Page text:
"I love the poorly educated" - Donald Trump's message after winning Nevada caucus

This is his third straight win in the race for the White House

Billionaire Donald Trump has taken another stride towards the White House with victory in the Nevada caucuses.

The colourful tycoon recorded his third straight win in the race for the Republican nomination for president.

He now heads into next week's Super Tuesday vote in 11 states with his rivals struggling to find a way to stop him.

Entrance polls in Nevada revealed voters were once again angry at the political establishment and wanted an outsider to run the country.

Trump told supporters: "If you had listened to the pundits we weren't going to win too much but now we are winning, winning, winning and the country will soon be winning, winning, winning".

He listed victories amongst evangelical Christians, Latinos, highly educated and poorly educated. "I love the poorly educated," he said.

The victory was marred by allegations of voting irregularities, caucus officials wearing Trump campaign clothing and a shortage of ballot papers.

There were chaotic scenes at one caucus location in a Las Vegas High School - one woman suffered a facial injury in the scrum - but it also featured a huge turn-out of Trump supporters.

Sam Scott, wearing a 'Hillary for Prison 2016' T-shirt, said he was behind The Donald: "He is the only Republican candidate I see that really does have groundswell support".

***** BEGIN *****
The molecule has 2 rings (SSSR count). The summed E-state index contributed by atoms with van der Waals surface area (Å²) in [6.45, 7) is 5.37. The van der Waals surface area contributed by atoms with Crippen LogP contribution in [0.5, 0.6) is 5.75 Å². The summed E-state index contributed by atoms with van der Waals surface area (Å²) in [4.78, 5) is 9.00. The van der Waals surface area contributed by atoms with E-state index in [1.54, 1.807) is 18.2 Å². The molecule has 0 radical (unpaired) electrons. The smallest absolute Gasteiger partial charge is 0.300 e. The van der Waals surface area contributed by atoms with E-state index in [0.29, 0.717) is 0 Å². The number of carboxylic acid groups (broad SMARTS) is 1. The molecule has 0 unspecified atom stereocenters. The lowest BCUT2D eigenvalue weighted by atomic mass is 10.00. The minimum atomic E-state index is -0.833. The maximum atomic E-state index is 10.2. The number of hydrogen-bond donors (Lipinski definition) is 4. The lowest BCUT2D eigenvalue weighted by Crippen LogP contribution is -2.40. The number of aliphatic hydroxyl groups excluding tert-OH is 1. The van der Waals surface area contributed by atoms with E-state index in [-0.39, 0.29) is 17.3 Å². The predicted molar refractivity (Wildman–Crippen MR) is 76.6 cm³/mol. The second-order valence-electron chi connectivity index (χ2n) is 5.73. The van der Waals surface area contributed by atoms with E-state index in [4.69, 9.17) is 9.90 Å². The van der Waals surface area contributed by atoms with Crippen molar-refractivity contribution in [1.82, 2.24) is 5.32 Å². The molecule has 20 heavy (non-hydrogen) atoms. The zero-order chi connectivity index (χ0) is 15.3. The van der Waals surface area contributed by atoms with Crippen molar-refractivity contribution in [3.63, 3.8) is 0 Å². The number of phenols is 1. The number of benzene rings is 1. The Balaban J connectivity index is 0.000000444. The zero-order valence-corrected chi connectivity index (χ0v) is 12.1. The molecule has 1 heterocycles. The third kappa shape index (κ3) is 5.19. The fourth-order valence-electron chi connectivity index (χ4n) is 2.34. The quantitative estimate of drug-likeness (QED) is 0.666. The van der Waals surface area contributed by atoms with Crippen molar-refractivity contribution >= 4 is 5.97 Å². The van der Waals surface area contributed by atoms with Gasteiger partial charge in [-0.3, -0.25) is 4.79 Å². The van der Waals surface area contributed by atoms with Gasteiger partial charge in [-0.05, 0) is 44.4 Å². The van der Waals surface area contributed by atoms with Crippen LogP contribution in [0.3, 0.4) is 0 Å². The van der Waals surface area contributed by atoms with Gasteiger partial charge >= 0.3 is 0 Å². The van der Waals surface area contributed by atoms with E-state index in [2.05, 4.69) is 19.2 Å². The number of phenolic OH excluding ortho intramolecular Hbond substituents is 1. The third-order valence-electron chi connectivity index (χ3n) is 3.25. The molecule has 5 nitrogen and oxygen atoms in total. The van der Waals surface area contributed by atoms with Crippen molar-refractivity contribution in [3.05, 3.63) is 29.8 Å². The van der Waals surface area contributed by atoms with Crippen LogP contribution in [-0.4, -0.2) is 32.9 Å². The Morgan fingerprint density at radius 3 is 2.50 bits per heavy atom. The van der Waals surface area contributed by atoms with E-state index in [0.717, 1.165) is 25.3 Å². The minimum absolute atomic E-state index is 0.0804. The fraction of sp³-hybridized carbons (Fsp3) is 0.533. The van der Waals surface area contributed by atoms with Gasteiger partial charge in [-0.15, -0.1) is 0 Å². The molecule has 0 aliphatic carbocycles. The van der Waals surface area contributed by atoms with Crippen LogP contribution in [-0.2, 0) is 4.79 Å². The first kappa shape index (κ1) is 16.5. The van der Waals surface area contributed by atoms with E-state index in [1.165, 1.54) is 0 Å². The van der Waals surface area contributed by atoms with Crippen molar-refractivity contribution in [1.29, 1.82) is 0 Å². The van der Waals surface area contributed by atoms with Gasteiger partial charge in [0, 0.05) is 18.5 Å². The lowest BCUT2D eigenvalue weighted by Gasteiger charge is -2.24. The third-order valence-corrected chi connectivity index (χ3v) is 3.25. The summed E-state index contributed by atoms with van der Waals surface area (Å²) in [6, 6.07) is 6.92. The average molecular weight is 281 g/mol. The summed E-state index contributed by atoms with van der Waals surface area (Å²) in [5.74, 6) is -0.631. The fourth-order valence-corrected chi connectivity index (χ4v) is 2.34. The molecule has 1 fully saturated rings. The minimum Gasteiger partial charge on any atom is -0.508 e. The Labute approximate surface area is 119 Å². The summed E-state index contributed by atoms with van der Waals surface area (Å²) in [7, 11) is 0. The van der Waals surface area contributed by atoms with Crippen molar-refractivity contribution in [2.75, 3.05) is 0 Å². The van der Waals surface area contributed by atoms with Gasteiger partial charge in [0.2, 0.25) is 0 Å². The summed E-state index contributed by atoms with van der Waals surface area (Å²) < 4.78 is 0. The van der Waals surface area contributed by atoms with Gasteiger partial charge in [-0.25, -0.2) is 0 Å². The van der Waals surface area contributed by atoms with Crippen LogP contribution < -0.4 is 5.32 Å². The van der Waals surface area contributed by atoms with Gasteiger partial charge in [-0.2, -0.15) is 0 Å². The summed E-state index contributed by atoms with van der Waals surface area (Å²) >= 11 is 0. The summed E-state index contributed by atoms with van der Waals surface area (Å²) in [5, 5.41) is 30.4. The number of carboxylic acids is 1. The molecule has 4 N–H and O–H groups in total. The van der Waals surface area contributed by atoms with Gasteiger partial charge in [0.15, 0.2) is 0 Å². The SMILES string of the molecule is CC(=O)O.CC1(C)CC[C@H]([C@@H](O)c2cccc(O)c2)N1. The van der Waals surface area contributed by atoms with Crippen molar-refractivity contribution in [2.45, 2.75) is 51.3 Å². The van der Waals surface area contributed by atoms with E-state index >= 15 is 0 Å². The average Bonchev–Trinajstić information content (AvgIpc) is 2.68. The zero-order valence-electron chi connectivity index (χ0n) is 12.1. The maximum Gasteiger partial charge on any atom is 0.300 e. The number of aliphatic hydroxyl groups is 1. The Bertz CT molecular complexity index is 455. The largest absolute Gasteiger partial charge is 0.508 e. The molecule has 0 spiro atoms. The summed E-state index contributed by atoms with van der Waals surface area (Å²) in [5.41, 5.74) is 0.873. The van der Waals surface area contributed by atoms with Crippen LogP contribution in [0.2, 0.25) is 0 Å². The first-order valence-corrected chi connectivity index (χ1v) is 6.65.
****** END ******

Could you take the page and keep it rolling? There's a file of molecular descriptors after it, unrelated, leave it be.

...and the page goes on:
And Cassius Green added: "This country is in a predicament now because of politicians. He's a businessman and business needs to be taken care of in Washington DC".

It was a dispiriting night for establishment favourite Marco Rubio and conservative darling Ted Cruz but all of Trump's rivals are struggling to find a way to derail his campaign.

It was Trump's first victory in a caucus state, significant because he defies traditional campaigning methods and relies on speeches to huge crowds and dominating the airwaves.

All the remaining Republican candidates will take part in a televised debate in Texas on Thursday, their last chance to woo voters before Super Tuesday.

Meanwhile, a poll has shown 81% of Irish people think the world would be a less safe place if Donald Trump becomes the next US president.

He addressed supporters in Las Vegas after being declared winner: